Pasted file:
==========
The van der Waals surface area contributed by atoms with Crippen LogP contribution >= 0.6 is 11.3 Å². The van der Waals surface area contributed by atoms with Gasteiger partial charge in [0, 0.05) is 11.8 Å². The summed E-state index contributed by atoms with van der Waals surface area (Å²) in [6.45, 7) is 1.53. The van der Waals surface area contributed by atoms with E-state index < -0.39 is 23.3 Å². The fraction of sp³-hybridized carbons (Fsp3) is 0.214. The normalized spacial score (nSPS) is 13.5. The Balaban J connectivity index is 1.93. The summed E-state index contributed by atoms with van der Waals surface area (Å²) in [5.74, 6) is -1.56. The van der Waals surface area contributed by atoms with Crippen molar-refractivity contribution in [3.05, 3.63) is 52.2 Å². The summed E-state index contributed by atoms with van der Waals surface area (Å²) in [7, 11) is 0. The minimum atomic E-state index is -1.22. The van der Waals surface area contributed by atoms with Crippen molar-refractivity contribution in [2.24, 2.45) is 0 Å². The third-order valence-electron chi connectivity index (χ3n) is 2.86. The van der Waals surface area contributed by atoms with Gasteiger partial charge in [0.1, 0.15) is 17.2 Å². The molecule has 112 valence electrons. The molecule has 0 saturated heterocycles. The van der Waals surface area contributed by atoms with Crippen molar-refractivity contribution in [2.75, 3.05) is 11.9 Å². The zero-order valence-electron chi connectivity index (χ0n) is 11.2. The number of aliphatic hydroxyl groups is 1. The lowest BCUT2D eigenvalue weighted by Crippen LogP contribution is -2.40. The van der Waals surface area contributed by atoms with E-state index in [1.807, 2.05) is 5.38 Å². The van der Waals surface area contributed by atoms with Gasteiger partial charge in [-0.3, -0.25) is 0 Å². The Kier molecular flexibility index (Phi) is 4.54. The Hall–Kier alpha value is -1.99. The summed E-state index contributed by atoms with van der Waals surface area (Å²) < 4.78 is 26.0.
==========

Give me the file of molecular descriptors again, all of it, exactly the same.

The van der Waals surface area contributed by atoms with Crippen LogP contribution >= 0.6 is 11.3 Å². The van der Waals surface area contributed by atoms with Gasteiger partial charge in [0, 0.05) is 11.8 Å². The summed E-state index contributed by atoms with van der Waals surface area (Å²) in [6.45, 7) is 1.53. The van der Waals surface area contributed by atoms with E-state index < -0.39 is 23.3 Å². The fraction of sp³-hybridized carbons (Fsp3) is 0.214. The normalized spacial score (nSPS) is 13.5. The Balaban J connectivity index is 1.93. The summed E-state index contributed by atoms with van der Waals surface area (Å²) in [5.74, 6) is -1.56. The van der Waals surface area contributed by atoms with Crippen molar-refractivity contribution in [3.05, 3.63) is 52.2 Å². The summed E-state index contributed by atoms with van der Waals surface area (Å²) in [7, 11) is 0. The minimum atomic E-state index is -1.22. The van der Waals surface area contributed by atoms with Crippen molar-refractivity contribution in [2.24, 2.45) is 0 Å². The third-order valence-electron chi connectivity index (χ3n) is 2.86. The van der Waals surface area contributed by atoms with Gasteiger partial charge in [0.1, 0.15) is 17.2 Å². The molecule has 112 valence electrons. The molecule has 0 saturated heterocycles. The van der Waals surface area contributed by atoms with Crippen molar-refractivity contribution in [2.75, 3.05) is 11.9 Å². The zero-order valence-electron chi connectivity index (χ0n) is 11.2. The number of aliphatic hydroxyl groups is 1. The lowest BCUT2D eigenvalue weighted by Crippen LogP contribution is -2.40. The van der Waals surface area contributed by atoms with E-state index in [1.807, 2.05) is 5.38 Å². The van der Waals surface area contributed by atoms with Gasteiger partial charge in [-0.3, -0.25) is 0 Å². The Kier molecular flexibility index (Phi) is 4.54. The Hall–Kier alpha value is -1.99. The summed E-state index contributed by atoms with van der Waals surface area (Å²) < 4.78 is 26.0.